Quince Butter

by autumn on November 15, 2011

I am not an impulse buyer. I stew, evaluate, and compare. Yet, somehow, I came home last week (or, more accurately, my boyfriend did… he’s the one who carried them) with a box of 15+ pounds of quince that I certainly hadn’t planned to buy.

This was far from a rash decision though, I’d say the stars aligned. The price was right; these local Red Jacket Orchards  quince were half the cost of what I’ve paid elsewhere this season. We were at our neighborhood greenmarket and I had my quince-carrier in tow, making in much easier to answer the city-dwellers age-old dilemma: how the heck am I going to get this home? Finally, most importantly, I adore quince. They’re an endearing mix of intoxicating floral scent and pre-historic good looks.

I am the first one to dress up jams, preserves, and butters with fancy flavors, but the flavor of quince is so striking that I let it stand alone here. This recipe comes from the Lane County extension, a fantastic resource on food preservation. Do check out their guide to making and canning fruit butters, which I used here. I didn’t end up canning mine because I was mid-dinner preparation when it finished cooking (of course!), but Lane County has directions on how you could put up quince butter.

Quince Butter


  • 3lb quince (for 4 cups pulp)
  • 2 cups sugar
  • to taste lemon juice
  • as needed water

Cooking Directions

  1. Wash the quince, rubbing them as you wash to remove their fur.
  2. Remove the stem and blossom ends. Core the quince and remove any gritty parts.
  3. Place them in a large pot with half as much water as fruit.
  4. Bring to a boil then reduce heat to medium and cook until the quince can be pierced easily with a fork.
  5. Run through a food mill and measure 4 cups pulp. Return to high heat and add sugar and lemon juice.
  6. Once mixture boils, reduce the heat to very low and cook until the mixture no longer weeps juice around its edges when placed on a plate or until it mounds slightly on a spoon.
  7. Store in the fridge.


  • Julia over at What Julia Ate made a super-helpful video about cutting quince. Definitely heed what she says about removing those little white parts. Even for a butter, which typically utilizes the whole fruit, I found the fruit surrounding the core to be a bit gritty so you’ll definitely want to leave them out here.
  • Makes about 3 half-pints.


Autumn Giles is the creator of Autumn Makes & Does and the co-host of the Alphabet Soup Podcast.

{ 10 comments… read them below or add one }

1 Allison November 15, 2011 at 2:05 am

Ohhhhhhh, I can’t wait to try this one either 🙂 However, the smell so nice sitting on my counter I can’t bring myself to cut into them yet!!


2 yossy | apt2bbakingco November 15, 2011 at 4:50 am

Yum, I bet that butter would be awesome in thumbprint cookies!


3 autumn November 15, 2011 at 11:16 am

Allison, So true! The smell is amazing, but this tastes pretty good too so I’d say it’s a fair trade-off. 🙂

Yossy, Thank you. Such a good idea!


4 Jane November 15, 2011 at 2:50 pm

All your quince kitchen adventures look amazingly delicious. I love quince. My grandmother used to make quince jam and jelly every fall from her trees. I only made jelly and jam until this year when I discovered a cookbook called Simply Quince. Have you seen it? I made Quince Salsa this week and served it to dinner guests. Everyone went wild and it’s totally gluten-free.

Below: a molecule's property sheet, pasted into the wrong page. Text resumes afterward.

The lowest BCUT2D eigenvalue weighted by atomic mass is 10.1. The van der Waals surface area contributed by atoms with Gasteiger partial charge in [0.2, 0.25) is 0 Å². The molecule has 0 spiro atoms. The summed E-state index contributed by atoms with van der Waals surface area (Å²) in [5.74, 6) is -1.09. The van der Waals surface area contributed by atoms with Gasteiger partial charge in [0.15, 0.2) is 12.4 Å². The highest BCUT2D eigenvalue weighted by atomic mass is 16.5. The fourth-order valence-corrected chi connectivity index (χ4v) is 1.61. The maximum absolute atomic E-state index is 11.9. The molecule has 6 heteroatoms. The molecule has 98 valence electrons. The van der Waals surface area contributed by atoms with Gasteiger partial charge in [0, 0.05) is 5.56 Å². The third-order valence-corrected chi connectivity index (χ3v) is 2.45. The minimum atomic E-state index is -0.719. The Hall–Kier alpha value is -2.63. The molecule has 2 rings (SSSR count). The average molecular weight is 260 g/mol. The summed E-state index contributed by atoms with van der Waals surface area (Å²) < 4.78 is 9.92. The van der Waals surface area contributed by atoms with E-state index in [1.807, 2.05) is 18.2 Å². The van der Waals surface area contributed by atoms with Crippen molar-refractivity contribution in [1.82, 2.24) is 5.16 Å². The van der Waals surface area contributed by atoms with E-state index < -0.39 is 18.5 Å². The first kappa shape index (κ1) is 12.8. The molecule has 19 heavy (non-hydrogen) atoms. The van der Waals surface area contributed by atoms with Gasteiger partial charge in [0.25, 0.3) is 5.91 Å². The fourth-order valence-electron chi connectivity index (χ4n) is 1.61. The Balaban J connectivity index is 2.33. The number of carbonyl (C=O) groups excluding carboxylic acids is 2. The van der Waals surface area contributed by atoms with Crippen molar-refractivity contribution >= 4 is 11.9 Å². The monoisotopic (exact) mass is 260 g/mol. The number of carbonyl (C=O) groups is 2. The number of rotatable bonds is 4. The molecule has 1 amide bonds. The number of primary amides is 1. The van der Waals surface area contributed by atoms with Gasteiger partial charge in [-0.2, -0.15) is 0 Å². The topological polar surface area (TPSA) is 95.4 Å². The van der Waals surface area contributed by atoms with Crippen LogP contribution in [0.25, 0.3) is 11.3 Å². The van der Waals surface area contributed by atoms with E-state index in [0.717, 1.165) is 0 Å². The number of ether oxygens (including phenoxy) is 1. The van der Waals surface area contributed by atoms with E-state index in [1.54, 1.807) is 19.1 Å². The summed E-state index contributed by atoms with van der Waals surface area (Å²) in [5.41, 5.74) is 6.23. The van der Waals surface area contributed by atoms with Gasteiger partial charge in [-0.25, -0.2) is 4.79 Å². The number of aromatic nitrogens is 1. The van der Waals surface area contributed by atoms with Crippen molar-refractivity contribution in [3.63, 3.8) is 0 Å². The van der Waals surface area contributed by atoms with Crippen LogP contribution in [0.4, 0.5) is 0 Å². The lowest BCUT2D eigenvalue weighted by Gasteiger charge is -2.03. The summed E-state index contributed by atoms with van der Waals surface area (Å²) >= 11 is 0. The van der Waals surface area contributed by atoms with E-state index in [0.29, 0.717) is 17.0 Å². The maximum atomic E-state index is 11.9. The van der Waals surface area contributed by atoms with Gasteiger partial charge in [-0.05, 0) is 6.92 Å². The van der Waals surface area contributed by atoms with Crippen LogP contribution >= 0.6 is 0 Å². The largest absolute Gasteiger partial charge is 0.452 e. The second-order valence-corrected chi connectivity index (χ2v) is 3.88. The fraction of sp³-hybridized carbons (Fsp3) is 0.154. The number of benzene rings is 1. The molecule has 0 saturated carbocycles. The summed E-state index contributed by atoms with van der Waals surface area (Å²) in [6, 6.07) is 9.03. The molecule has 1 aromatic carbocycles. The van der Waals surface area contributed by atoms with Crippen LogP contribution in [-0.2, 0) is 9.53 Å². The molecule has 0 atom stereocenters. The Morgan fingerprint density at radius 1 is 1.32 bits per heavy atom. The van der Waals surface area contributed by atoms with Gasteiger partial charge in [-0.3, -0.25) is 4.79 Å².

5 Val November 15, 2011 at 5:58 pm

Jane, does Simple Quince have much in the way of savory vegetarian quince recipes? I had come across the book as well, but I want to make sure I’ll get enough out of it.


6 KrugtheThinker November 15, 2011 at 5:57 pm

I adore quince too, and I am so happy to see such great ideas! I am bookmarking these recipes for sure! Thanks for sharing 😉


7 Julia November 15, 2011 at 11:49 pm

Yum! I hear you on leaving it unadorned. The grit can be maddening, right? I’ve just learned that quince also have what is called stone cells, like pears, which are gritty cells in the flesh, so you can’t avoid having some grit. However, pulling those white bits off helps a lot.

And, yes, Jane–Simply Quince sounds like a great book! I need it!


8 Autumn November 16, 2011 at 11:26 am

Thanks, KrugtheThinker. I hope you get some quince soon!
Julia, Interesting and thanks! I suspected something like this while working through my quince. I don’t completely mind it, but, for example, in my jelly pulp (which had the cores in) it was a little overwhelming. That got turned into membrillo though, so it was ok.


9 The Cozy Herbivore November 18, 2011 at 12:47 am

Mmmm, I’m smacking my lips over here at the thought of that butter! And don’t you just love the absolutely gorgeous color quince cooks into?


10 NedraE September 22, 2015 at 1:57 pm

I’m a long time maker of Quince Butter and I use the entire fruit except for the blossom end. I have an old time sieve, very heavy duty and I take the time to put the cooked quince through the sieve. True, it takes a lot of time to get all the fruit out since I don’t remove the seeds and ‘gritty parts’, but that is where the pectin is.

If you want to do THIS recipe I highly recommend that, when you remove the seeds and gritty parts, you put them in water and boil them to make a pectin water broth to use for the water the recipe calls for. That way you won’t be throwing away all that fabulous pectin that is coating all those seeds and is imbedded in that grit!!!!

It will make your use of her recipe version MUCH BETTER! Quince is the BEST natural source of pectin.


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